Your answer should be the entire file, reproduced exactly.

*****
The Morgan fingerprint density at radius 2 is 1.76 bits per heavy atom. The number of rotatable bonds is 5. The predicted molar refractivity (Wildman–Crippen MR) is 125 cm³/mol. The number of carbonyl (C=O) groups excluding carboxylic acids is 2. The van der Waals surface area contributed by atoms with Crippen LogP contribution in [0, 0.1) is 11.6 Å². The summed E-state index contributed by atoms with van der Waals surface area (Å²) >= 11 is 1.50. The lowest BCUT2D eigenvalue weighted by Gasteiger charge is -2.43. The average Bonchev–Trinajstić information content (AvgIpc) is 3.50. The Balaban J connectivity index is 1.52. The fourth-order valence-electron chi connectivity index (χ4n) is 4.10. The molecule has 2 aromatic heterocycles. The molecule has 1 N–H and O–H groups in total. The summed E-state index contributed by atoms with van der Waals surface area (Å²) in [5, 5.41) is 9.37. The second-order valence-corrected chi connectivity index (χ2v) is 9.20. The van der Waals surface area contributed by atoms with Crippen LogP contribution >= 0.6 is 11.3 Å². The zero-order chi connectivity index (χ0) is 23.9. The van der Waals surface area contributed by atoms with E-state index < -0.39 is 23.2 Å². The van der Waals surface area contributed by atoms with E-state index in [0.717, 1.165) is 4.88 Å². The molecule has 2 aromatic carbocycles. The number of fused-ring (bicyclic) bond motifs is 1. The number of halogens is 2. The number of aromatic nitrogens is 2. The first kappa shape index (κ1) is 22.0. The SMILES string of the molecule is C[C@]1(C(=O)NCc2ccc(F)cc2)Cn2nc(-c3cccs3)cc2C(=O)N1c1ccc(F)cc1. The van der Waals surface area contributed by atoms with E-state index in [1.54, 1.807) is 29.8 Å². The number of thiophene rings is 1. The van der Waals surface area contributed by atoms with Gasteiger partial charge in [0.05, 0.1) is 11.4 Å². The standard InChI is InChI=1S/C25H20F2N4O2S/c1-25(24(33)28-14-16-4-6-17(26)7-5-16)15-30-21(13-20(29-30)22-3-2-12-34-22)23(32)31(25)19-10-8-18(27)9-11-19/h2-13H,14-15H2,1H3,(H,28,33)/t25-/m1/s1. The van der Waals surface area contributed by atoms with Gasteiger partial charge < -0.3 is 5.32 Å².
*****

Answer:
The Morgan fingerprint density at radius 2 is 1.76 bits per heavy atom. The number of rotatable bonds is 5. The predicted molar refractivity (Wildman–Crippen MR) is 125 cm³/mol. The number of carbonyl (C=O) groups excluding carboxylic acids is 2. The van der Waals surface area contributed by atoms with Crippen LogP contribution in [0, 0.1) is 11.6 Å². The summed E-state index contributed by atoms with van der Waals surface area (Å²) >= 11 is 1.50. The lowest BCUT2D eigenvalue weighted by Gasteiger charge is -2.43. The average Bonchev–Trinajstić information content (AvgIpc) is 3.50. The Balaban J connectivity index is 1.52. The fourth-order valence-electron chi connectivity index (χ4n) is 4.10. The molecule has 2 aromatic heterocycles. The molecule has 1 N–H and O–H groups in total. The summed E-state index contributed by atoms with van der Waals surface area (Å²) in [5, 5.41) is 9.37. The second-order valence-corrected chi connectivity index (χ2v) is 9.20. The van der Waals surface area contributed by atoms with Crippen LogP contribution >= 0.6 is 11.3 Å². The zero-order chi connectivity index (χ0) is 23.9. The van der Waals surface area contributed by atoms with E-state index < -0.39 is 23.2 Å². The van der Waals surface area contributed by atoms with E-state index in [0.717, 1.165) is 4.88 Å². The molecule has 2 aromatic carbocycles. The number of fused-ring (bicyclic) bond motifs is 1. The number of halogens is 2. The number of aromatic nitrogens is 2. The first kappa shape index (κ1) is 22.0. The SMILES string of the molecule is C[C@]1(C(=O)NCc2ccc(F)cc2)Cn2nc(-c3cccs3)cc2C(=O)N1c1ccc(F)cc1. The van der Waals surface area contributed by atoms with E-state index in [1.54, 1.807) is 29.8 Å². The number of thiophene rings is 1. The van der Waals surface area contributed by atoms with Gasteiger partial charge in [0.05, 0.1) is 11.4 Å². The standard InChI is InChI=1S/C25H20F2N4O2S/c1-25(24(33)28-14-16-4-6-17(26)7-5-16)15-30-21(13-20(29-30)22-3-2-12-34-22)23(32)31(25)19-10-8-18(27)9-11-19/h2-13H,14-15H2,1H3,(H,28,33)/t25-/m1/s1. The van der Waals surface area contributed by atoms with Gasteiger partial charge < -0.3 is 5.32 Å².